Assessing the Lactate Threshold
You can now accurately pinpoint a client's lactate threshold in a practical and lab-free manner.
McGehee, J.C., Tanner, C.J., & Houmard, J.A. 2005. A comparison of methods for estimating the lactate threshold. Journal
of Strength and Conditioning Research,
19 (3), 553–58.
Lactate threshold (LT) is the point in exercise intensity at which blood lactate concentrations rise exponentially. LT has been identified in research as the best predictor of running or endurance performance (McGehee, Tanner & Houmard 2005). Though trainers have long recognized LT’s importance when designing optimal endurance training programs, it has been difficult to ascertain an endurance enthusiast’s actual lactate threshold outside of a laboratory. This is because the standard LT test, as performed in a lab, involves drawing blood at incremental stages of a progressively more intense exercise work bout, then analyzing the blood samples for the appearance of lactate.
Since LT is the best predictor of endurance performance, it would be a wonderful assessment for personal trainers (PFTs) and other fitness professionals to use with clients. Until recently, however, field methods for assessing LT have not been well documented. This article will introduce and describe a research-tested field method that can accurately pinpoint a person’s lactate threshold.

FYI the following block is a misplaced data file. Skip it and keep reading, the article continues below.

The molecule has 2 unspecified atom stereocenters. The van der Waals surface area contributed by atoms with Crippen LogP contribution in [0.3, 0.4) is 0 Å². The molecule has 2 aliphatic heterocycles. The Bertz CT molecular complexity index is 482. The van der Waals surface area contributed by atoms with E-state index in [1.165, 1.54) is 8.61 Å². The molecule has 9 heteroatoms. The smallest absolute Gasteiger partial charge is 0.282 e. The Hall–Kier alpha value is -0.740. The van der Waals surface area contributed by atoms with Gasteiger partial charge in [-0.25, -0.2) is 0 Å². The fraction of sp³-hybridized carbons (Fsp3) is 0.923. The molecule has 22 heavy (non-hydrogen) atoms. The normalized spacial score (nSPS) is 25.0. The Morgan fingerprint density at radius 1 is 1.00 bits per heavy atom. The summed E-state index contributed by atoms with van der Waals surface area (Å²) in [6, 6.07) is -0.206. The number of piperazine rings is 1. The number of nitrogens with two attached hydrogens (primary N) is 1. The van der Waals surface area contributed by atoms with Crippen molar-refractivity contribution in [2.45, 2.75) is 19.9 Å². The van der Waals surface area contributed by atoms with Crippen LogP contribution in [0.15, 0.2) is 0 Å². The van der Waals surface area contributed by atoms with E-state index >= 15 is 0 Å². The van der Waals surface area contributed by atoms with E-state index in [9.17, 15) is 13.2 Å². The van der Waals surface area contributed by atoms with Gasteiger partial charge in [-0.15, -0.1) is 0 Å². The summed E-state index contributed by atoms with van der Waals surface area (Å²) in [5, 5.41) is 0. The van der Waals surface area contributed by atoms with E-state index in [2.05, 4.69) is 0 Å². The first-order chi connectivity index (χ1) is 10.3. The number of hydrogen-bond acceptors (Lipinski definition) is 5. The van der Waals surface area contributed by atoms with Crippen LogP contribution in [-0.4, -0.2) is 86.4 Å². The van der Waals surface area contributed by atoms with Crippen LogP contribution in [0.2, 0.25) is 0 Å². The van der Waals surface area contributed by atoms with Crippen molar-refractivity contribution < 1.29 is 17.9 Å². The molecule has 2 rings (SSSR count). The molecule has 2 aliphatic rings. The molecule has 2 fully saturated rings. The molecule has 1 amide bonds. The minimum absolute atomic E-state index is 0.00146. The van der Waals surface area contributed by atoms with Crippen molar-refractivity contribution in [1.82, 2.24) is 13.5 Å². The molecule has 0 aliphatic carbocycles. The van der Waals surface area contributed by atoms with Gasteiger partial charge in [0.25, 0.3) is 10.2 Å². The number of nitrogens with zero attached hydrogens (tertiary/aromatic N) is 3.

Training at the Lactate Threshold
Lactate is a metabolic byproduct produced during the breakdown of carbohydrates. For more than 80 years, lactate has been described with a negative connotation. The assumption has been that accumulation of lactate (or lactic acid) in the muscles and blood caused “the burn” (referred to as acidosis in science), leading to plummeting running and endurance performance results. This premise has been shown to be incorrect (Robergs, Ghiasvand & Parker 2004). See “Lactate—Not Guilty as Charged” by Len Kravitz, PhD, in the June 2005 issue of IDEA Fitness Journal for a comprehensive discussion on current understandings about lactate. The real culprit in acidosis is the accumulation of H+ ions (hydrogen ions, which are also referred to as protons) in the muscle’s contractile environment. It is now known that lactate actually buffers the acidity (burn) in the cells by accepting the accumulating H+ ions within its biochemical structure (Robergs, Ghiasvand & Parker 2004). Thus lactate helps to minimize any impairment to exercise performance due to acidosis. Indeed, if it were not for lactate’s role in buffering or neutralizing this acidic milieu in the cell, we would only be able to exercise at lower-intensity levels, because acidosis would dramatically inhibit muscle contraction.